The OF Blog: Placing Borges

Wednesday, September 02, 2009

Placing Borges

Several days ago, there was a semi-challenge of sorts for me to blog about Jorge Luis Borges and how he connects (or doesn't) with what the Anglo-Americans at least would call SF. I said I would, since I had just discovered a book by Carlos Abraham that was published in 2005 in Spanish called Borges y la ciencia ficción. I am currently reading that book and will hopefully have more to say about it this holiday weekend.

In the meantime, there are two Borges-related things for you to do. First, what genres, if any, would you place Borges work? Why so?

The second is relatively simpler. Over to the right will be a poll that'll run through Sunday afternoon for what Borges book you'd like for me to write a short commentary on for Monday. Mind you, I purposely excluded most of his well-known works and I own all of these in Spanish, so I'll be reading them in Spanish but writing the review of the chosen book in English. Thankfully, none of these are over 200 pages, so I should be able to manage a quick turnaround. So yeah, be sure to vote early...if not often.

8 comments:

Fabio Fernandes said...

Already voted!

Speaking of Borges, have you received an e-mail I sent recently?

Terry Weyna said...

I sure wish I could read Borges in the Spanish. Unfortunately, I have no facility at all for foreign languages.

James said...

I've never read any Borges, but I have Labyrinths coming in the mail, so that will be changing soon. I am looking forward to it.

Larry said...

Fábio,

Yes, I received it, but I haven't had time to read hardly a thing over the past week since I've been helping with my school's Title I funds application (we turn it in in the morning), but I'll try to look at it Sunday (Saturdays are now devoted to the near-total worship of my Vols :P)

Terry,

Luckily for you, most of those books have been translated into English, but some of his non-fiction (admittedly, about half of the selections there) is Spanish-only.

James,

I believe you're in for a treat! :D

Daniel Ausema said...

The stories from Book of Sand is in the Collected Fictions, are they not? The title story is one of my favorites, so I'm surprised you consider it not as well known (not that you're wrong--my perspective is likely skewed).

Borges is one of those authors who drives home for me how silly it is to worry about genre definitions and limits. He is undoubtedly literary, by any definition of the word I'd accept...but not at all what people seem to think of when they first hear that word and try to assign specific characteristics to it. And he's undeniably writing the fantastic, with some of his stories at least, but not what people think of with "fantasy."

I'll be interested to read your thoughts on the ciencia ficcion book.

tim said...

I really doubt it helps, but I mentally place Borges in with most of the other South American/ Caribbean writers, like Neruda, Garcia Marquez, Chamoiseau. From what I understand of Latin American history, these were regions that were not as affected (desicated?) by the ideals of the Enlightenment, and instead, sort of like 19th century Germany, developed a much more robust Romantic tradition that did not separate and categorize peoples, places, and things with quite the same fervor as the English were compelled to do. This is part of my own 'origin myth' as a historian of religions: founded in Germany, one of the reasons we think this might have been possible is that the German Romantic movement and its preoccupation with local fables and with India lead scholars to the realization that Other Peoples beliefs had to be treated on their own terms, as equally valid as Christianity.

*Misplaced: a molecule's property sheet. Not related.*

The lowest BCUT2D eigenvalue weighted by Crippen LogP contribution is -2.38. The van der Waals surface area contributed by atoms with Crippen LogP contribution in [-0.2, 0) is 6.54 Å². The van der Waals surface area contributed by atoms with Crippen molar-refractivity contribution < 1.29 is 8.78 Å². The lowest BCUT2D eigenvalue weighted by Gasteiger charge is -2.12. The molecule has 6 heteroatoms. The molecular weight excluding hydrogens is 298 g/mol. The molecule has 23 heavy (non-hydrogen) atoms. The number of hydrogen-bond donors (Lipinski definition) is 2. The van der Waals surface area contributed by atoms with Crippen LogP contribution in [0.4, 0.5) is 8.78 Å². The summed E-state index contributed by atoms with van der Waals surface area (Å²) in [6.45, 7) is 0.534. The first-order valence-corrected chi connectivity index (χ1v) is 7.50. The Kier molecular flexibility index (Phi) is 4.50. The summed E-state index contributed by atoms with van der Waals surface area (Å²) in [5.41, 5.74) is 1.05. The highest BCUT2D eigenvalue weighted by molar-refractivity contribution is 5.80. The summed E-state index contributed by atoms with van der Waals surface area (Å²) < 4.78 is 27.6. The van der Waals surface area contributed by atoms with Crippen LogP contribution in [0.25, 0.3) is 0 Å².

Borges influence on Anglo genre fiction seems to be a sort of late development, perhaps only in the last few decades, with Vandermeer, perhaps Harrison (I don't know for sure). Going back to the hypothetical German/ LA connection, Borges and Kafka share a lot, as do current writers in eastern Europe, like Zivkovic.
Rambling is finished.

José said...

I would like you to review "The Book of Sand", which includes what is arguably the closest Borges ever got to writing a genre sf story, "Utopia of a Tired Man". I think the story was even nominated for a Nebula in the mid 70s. This book is not as well known as "Ficciones" or "El Aleph", and it is certainly minor when compared to those two books, but besides "Utopia..." it also includes a rather stange Lovecraft pastiche "There Are More Things" (original title in English) and a few really good fantasy stories such as "The Congress".
I have always thought of Borges as a writer in the Western tradition of the fantastic. I think calling his work magic realism is mislabelling it, for the local color -which seems to seduce some English speaking readers to read work in that mode- is always subordinate to idea in Borges -as it is also the case in Greg Egan's short fiction, for example.

vacuouswastrel said...

What genre? Fantasy. Or Science Fiction. Or Speculative Fiction. I tend to view the three as synonymous in many cases. I think on balance I'd just side with 'Fantasy', which SF seems to be a subset of.

Some of his stories, of course, aren't fantasy. Some of them are on the borderline; some should probably be just called 'metafiction'. But overall I don't think that fine subdivisions of genre are helpful here.

 
Add to Technorati Favorites